His first thought was a boba robot. “I’m from Taiwan,” Tsai says. “I wanted a boba vending machine.”
But a little market research revealed that most Americans are still unfamiliar with the milk tea-tapioca ball combo. “Going to Missouri and trying to teach people how to drink this like, chewy button nugget” didn’t seem like a good business model for his first startup, Tsai said.
Once he landed on the idea for Stellar, he and his team dove into pizza science, reading academic papers from Italian universities outlining the mathematical models of heat transfer from ovens to pizza dough, and theorizing on the outer limits of pizza cooking speed. “Given my background in chemical engineering, I thought it was amazing,” Tsai said.
Then the company brought in Noel Brohner, the acclaimed pizza consultant behind Slow Rise Pizza Co., who’s worked with elite L.A. chefs such as Evan Funke and Ori Menashe (of Felix Trattoria and Bestia, respectively), bigwigs such as Tom Hanks and Bob Iger who want to perfect their at-home pizza game, and big companies such as Google and Mod Pizza to fine-tune their recipes.
“When I started working with them, they had a warehouse with nothing in it. I have a better kitchen in my apartment in Santa Monica now,” Brohner said. But when he first tried the pie that Tsai and his colleagues had cooked up based on their own research, “I was really impressed, and kind of shocked that a couple of rocket engineers could do so well for themselves even before I got brought in.”
The dough presented the biggest challenges for automation, being a sticky matrix of yeast, water, and flour that shifts with time, temperature and humidity. Stellar makes its dough at its headquarters, then loads dough balls into the machine’s refrigerator for a day’s output. Typically, Brohner said, the mutability of dough requires human expertise to handle, roll out, and troubleshoot. “But if you’ve got lasers and video and photo and thermopens” sensing changes on the fly, as in Stellar’s machine, he said “you can actually do a lot.”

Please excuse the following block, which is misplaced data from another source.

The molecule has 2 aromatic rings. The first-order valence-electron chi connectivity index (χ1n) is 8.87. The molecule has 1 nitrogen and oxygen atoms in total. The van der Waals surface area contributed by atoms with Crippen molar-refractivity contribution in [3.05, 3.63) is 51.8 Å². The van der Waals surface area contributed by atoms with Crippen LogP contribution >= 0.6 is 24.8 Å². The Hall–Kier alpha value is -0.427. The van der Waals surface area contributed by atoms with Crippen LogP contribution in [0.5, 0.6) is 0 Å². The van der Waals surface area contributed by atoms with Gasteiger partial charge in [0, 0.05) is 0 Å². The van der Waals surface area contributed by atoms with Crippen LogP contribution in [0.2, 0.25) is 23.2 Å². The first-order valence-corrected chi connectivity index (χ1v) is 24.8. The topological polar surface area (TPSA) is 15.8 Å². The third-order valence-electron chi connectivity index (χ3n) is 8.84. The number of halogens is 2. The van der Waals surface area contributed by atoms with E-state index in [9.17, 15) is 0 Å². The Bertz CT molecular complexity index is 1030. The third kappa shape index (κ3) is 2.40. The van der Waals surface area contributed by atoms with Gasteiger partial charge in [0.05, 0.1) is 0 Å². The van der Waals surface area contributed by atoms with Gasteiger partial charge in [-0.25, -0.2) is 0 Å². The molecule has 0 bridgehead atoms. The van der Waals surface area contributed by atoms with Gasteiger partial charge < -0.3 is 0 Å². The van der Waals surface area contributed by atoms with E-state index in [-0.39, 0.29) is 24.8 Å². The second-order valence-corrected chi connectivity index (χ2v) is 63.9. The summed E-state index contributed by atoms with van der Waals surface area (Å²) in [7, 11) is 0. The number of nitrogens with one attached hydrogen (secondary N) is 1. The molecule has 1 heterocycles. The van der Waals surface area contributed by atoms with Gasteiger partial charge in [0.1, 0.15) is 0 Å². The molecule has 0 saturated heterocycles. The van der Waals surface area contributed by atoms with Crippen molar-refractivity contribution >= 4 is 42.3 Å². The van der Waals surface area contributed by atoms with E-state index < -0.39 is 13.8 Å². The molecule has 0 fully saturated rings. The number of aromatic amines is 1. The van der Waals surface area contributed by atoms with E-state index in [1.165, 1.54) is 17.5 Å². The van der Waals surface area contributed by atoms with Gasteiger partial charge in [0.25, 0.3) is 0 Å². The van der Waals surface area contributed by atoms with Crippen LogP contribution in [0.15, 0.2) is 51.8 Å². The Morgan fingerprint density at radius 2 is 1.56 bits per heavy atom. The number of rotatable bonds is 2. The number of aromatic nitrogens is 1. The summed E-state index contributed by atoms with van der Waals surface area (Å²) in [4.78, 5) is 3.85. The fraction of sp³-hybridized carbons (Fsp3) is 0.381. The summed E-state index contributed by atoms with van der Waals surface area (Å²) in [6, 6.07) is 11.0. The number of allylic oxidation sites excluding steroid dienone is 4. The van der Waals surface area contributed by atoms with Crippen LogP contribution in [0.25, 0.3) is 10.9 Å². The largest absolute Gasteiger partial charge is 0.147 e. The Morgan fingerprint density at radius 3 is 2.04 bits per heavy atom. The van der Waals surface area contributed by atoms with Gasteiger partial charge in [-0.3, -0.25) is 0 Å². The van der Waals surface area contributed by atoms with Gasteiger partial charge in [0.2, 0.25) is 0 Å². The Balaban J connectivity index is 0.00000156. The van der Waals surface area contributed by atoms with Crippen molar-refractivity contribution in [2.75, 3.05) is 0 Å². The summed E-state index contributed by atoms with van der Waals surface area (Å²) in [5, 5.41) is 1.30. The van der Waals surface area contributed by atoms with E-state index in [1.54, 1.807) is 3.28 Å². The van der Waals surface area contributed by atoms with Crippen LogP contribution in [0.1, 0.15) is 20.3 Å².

Brohner doesn’t see Stellar as a threat to the high-end handmade pizza market, but a chance to get higher-quality pizza to the masses. “What I love about it is instead of having a labor cost close to 20, 30, even 40%, it’s closer to 10%” Brohner said. “So what they’re able to do is use much higher-quality ingredients” while keeping costs competitive with the big chains.
In an economy defined by a drum-tight labor market and growing inflation, Stellar is betting that combo will be almost as appealing as cheese and tomato sauce.
SEC’s climate rule heats up debate on supply chain emissions
WASHINGTON — The business world is divided over whether the Securities and Exchange Commission should require emissions data from corporations’ suppliers and customers when the agency finalizes a rule on climate-related financial risk disclosure.
While the SEC sees broad support for its proposed rule to mandate standardized information on companies’ direct emissions and other material risks from climate change, agency staff members reviewing comments face a difficult task in striking a balance in the coming months on emissions from suppliers and other third parties.
A wide range of billion-dollar asset managers, investor coalitions and boutique firms focused on environmental, social and governance investing told the SEC they support the agency’s provisions to include Scope 3 emissions, meaning indirect releases from supply chains. But several trade groups say there is strong opposition.
“The SEC has also taken the correct approach by incorporating many of the elements set forth by the Task Force on Climate-Related Financial Disclosures and by requiring disclosure of [greenhouse gas] emissions, including disclosure (for many companies) of Scope 3 emissions and third-party assurance of Scopes 1 and 2 emissions,” Ceres, a nonprofit organization that works with ESG investors and companies to address climate risk and other sustainability issues in capital markets, said Friday in a letter to the SEC.
Other supporters include BNP Paribas, the California Public Employees’ Retirement System, Sumitomo Mitsui Trust Asset Management, Seventh Generation Interfaith Inc. and Christian Brothers Investment Services Inc.
“As a starting point, the basis for the rulemaking initiative — that climate change poses a significant financial risk — is surely clear and unmistakable,” Ceres said in the letter. “It is likewise reasonable for the Commission to conclude that this risk is, or can be, material to investors. This is not a matter of conjecture; investors have repeatedly and emphatically expressed this view.”